If you are unhappy with your smile, you are not alone. Fully 80 percent of teens and an estimated 25 percent of adults are currently seeking the help of orthodontic professionals to achieve a straighter, whiter smile. Most parents are now advised to schedule their child’s first orthodontic visit as early as age seven, especially if there is a family history of not aligned teeth or adult bottom and top teeth that grow in with improper spacing.
To alleviate your suspense, the answer to the question posed in the title to this article is a definitive YES. Absolutely, braces can help to correct issues of tooth spacing, alignment, bite, jaw pain, and other oral health issues. Read on to learn more about how this process works.
Understanding How Crooked Teeth Occur
The teeth become misaligned or crooked in two main ways. The first is through family history. Like it or not, genetics plays a large role in whether a child’s adult teeth will grow in smoothly and evenly with a uniform bite or….not.
But the other main reason why tooth or bite issues occur happens later in life due to behavior. This list highlights some of the most common ways that teeth can become crooked or misaligned other than due to simple DNA:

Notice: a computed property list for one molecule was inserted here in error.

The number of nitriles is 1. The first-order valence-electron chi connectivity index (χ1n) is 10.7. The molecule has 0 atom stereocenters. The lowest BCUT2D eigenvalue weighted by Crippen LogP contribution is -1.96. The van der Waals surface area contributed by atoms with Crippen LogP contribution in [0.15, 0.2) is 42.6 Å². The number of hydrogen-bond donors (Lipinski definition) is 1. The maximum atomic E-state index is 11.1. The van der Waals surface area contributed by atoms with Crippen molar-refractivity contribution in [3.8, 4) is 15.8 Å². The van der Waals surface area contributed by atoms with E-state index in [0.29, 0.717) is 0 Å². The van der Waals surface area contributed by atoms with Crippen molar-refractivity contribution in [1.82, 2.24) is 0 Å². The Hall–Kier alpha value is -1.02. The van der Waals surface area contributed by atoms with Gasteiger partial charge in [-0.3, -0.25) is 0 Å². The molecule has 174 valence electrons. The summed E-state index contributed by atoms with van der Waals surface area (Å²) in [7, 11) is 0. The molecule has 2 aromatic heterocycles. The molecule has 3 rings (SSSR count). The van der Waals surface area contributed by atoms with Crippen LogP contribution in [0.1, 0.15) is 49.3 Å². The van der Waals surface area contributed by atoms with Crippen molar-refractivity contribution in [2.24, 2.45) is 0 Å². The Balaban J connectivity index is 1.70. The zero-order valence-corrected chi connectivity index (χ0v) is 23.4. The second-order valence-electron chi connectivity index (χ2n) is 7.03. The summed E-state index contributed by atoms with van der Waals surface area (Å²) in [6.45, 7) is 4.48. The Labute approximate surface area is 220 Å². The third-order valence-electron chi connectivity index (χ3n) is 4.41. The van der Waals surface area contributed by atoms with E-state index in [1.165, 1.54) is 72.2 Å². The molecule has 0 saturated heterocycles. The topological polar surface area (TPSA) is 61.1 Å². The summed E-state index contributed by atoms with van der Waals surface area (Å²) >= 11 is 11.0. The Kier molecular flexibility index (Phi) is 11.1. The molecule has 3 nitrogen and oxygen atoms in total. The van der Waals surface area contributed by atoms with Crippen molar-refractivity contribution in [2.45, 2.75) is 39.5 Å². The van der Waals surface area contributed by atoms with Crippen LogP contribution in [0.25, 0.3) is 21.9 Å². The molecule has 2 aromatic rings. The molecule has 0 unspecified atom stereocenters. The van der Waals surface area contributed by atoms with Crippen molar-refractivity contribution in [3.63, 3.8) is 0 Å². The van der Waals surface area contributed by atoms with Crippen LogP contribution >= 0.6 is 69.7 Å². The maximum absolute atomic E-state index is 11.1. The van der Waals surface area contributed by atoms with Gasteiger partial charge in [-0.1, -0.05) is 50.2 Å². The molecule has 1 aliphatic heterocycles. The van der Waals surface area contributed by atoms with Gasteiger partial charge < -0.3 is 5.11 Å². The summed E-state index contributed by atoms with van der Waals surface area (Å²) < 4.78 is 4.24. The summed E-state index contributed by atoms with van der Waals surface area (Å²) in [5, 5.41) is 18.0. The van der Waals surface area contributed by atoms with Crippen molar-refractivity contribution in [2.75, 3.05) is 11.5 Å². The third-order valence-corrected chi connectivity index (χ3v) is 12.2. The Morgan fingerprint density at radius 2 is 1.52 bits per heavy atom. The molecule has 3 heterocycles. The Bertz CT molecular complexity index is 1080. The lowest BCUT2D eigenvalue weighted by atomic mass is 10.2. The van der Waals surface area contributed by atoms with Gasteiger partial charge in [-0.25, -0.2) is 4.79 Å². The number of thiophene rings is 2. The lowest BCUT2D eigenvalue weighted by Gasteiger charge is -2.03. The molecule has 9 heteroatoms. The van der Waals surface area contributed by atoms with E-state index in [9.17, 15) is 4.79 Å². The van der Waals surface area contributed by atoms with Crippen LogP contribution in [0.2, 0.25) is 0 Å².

1. Thumb sucking or continued pacifier use.
These seemingly innocent and comforting infant behaviors represent two of the biggest behavioral culprits of early childhood misalignment in bottom and top teeth.
When sucking the thumb becomes a habit, this causes teeth to grow in at an angle instead of straight.
2. Tongue thrusting.
Tongue thrusting is linked to thumb sucking, but it can also occur independently. It occurs when the tongue is held between the teeth rather than resting on the upper soft palate during swallowing.
Patients often don’t know they are doing it until their teeth start moving. Like thumb sucking, tongue thrusting can cause teeth to grow in at an angle and spaced more widely than is desirable.
3. Oral trauma.
Examples of oral trauma that can cause not aligned teeth can include sports injuries, being involved in a vehicle accident or having a bad fall.
Who Treats Misaligned Teeth and Bite Issues?
Outside of the field of oral health education and science, much confusion remains about the difference between a dentist and an orthodontist.
However, it is critical to understand the role each plays in helping you achieve optimal dental health so you seek out the right type of professional for the care you need.
Dentist Education and Training.
A dentist has completed a four-year college degree and a four-year dental school degree. Upon graduation, the dentist is awarded a doctoral degree and can then sit for the licensure exam to practice dental medicine.
If you need an annual dental checkup, a cleaning, or minor tooth work such as fillings, a dentist is trained and licensed to perform these procedures for you.
Orthodontist Education and Training.
An orthodontist has completed a four-year college degree and a four-year dental school degree. Then, the orthodontist goes on to complete a two-year (or longer) residency in orthodontic medicine. Upon graduation from the residency, the orthodontist can practice either dental medicine or orthodontic medicine or both.